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Our Fridays have been a tradition forever.
That guy behind Lee is a little jealous.

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He should be.

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Bethany says that Ben should have a new TV show:
"Boy vs. Food"

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She is right.

Ben says he doesn't like it when there is pointless music on the radio. 
He says he likes the "Star Spangled Banner".
"Now THERE's a song with a point!" he says.
I asked him what the point of it is.
"Hey!  Is that flag still up there??  It's dark, so I can't see."

See what I mean?  Friday.  The perfect night to find out what's on everybody's mind.

Boys

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Yesterday was "Poem in Your Pocket" day at school.  If any staff member stopped you and asked you for the poem in your pocket, they would reward you with an ABC Ticket (=school currency).  Ben checked out two poetry books in the library and scanned them thoroughly for the poem he loved that would take the least time and effort to copy just the right poem.  I'm thinking the school's plan worked.  Here is his poem (credit to Colin McNaughton):

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Can you read it?

Cockroach sandwich
For my lunch,
Hate the taste
But love the crunch.



I love that boy.

Monday, April 11, 2011

Backyard Baseball

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Finally.  Spring has arrived (at least for now).  Time to revel in the national pastime.

Thursday, April 7, 2011

Family Passover Meal (Updated)





Over recent years I have heard of a number of families and churches observing Holy Week through the tradition of the Jewish Passover meal, or seder (SAY-der).  This is the observance that commemorates God's faithfulness to Israel by providing protection and rescue from slavery in Egypt. It is an extremely powerful experience in that it appeals to all of our senses to help people of all ages grasp God's redemptive work on behalf of His people throughout history.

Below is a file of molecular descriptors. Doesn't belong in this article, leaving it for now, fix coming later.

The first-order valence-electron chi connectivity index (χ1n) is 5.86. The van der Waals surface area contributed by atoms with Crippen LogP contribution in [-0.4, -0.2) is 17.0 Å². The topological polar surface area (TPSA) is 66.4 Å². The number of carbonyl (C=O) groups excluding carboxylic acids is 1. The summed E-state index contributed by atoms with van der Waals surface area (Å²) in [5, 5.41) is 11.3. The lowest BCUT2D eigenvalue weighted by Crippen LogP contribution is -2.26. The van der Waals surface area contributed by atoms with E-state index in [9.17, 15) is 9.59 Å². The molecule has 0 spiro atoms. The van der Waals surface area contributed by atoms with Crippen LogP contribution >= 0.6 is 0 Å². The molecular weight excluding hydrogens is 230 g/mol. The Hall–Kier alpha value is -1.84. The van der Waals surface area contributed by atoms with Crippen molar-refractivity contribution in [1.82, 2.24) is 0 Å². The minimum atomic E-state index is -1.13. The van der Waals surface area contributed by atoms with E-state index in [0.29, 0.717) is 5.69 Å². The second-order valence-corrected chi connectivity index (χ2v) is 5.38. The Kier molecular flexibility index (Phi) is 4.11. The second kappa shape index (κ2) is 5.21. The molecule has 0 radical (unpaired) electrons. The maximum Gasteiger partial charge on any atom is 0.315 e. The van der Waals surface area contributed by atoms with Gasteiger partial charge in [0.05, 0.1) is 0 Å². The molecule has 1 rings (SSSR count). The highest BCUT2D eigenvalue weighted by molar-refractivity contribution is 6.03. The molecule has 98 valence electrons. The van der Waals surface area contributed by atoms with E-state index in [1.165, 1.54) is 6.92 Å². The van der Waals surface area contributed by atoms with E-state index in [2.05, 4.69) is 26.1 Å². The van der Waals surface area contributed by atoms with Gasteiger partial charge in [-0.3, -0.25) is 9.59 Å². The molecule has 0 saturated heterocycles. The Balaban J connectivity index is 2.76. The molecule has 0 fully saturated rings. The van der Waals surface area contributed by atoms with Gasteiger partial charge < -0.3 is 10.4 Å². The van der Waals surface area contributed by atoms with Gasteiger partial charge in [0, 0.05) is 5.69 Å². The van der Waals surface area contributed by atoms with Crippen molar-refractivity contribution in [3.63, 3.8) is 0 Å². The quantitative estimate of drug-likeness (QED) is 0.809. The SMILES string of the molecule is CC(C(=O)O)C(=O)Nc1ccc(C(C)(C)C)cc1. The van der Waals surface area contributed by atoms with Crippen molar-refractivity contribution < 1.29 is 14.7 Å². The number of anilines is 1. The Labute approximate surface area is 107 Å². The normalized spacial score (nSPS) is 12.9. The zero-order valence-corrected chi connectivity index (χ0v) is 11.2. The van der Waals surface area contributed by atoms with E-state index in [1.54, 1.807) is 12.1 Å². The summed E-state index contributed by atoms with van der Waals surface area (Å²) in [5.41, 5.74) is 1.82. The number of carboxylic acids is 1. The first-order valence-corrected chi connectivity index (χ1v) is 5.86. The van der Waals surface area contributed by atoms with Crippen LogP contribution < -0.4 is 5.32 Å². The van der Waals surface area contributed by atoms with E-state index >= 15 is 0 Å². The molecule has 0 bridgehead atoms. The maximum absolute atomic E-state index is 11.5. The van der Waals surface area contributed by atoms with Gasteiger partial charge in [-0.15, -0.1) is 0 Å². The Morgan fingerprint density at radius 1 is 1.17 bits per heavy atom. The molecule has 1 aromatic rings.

I researched the concept, and boiled down the wealth of information to some key elements that made it manageable for our family. The scripts we have used are found at these links:

Original script (2010)
Revised script (2012) (Preserves the content, but sets aside some of the structure to make a smoother flowing experience)

Jesus was observing the traditional Passover meal with his disciples in what we now call the Last Supper (Luke 22:7-30--the event we observe in Holy Week as "Maundy Thursday").  The transition from Old Covenant to New took place at the very time Jesus shared this meal with his disciples. No truths are more central to our faith than those demonstrated here.

One thing that intrigued me in my research was that each family or group geared the experience to the participants, and especially accommodated the ages and abilities (i.e. attention spans!) of the children. The script that I arrived at was somewhat challenging for my 8 and 10 year old, but it leaves room for increased understanding in the years ahead. They still thoroughly enjoyed it. They were excited about the idea from the beginning, and even more so when I involved them in the preparations. During the meal portion of the observance, where there is a break in the script for eating and talking together, we discussed what we had experienced so far, and the kids were digging back through the script to remember the details.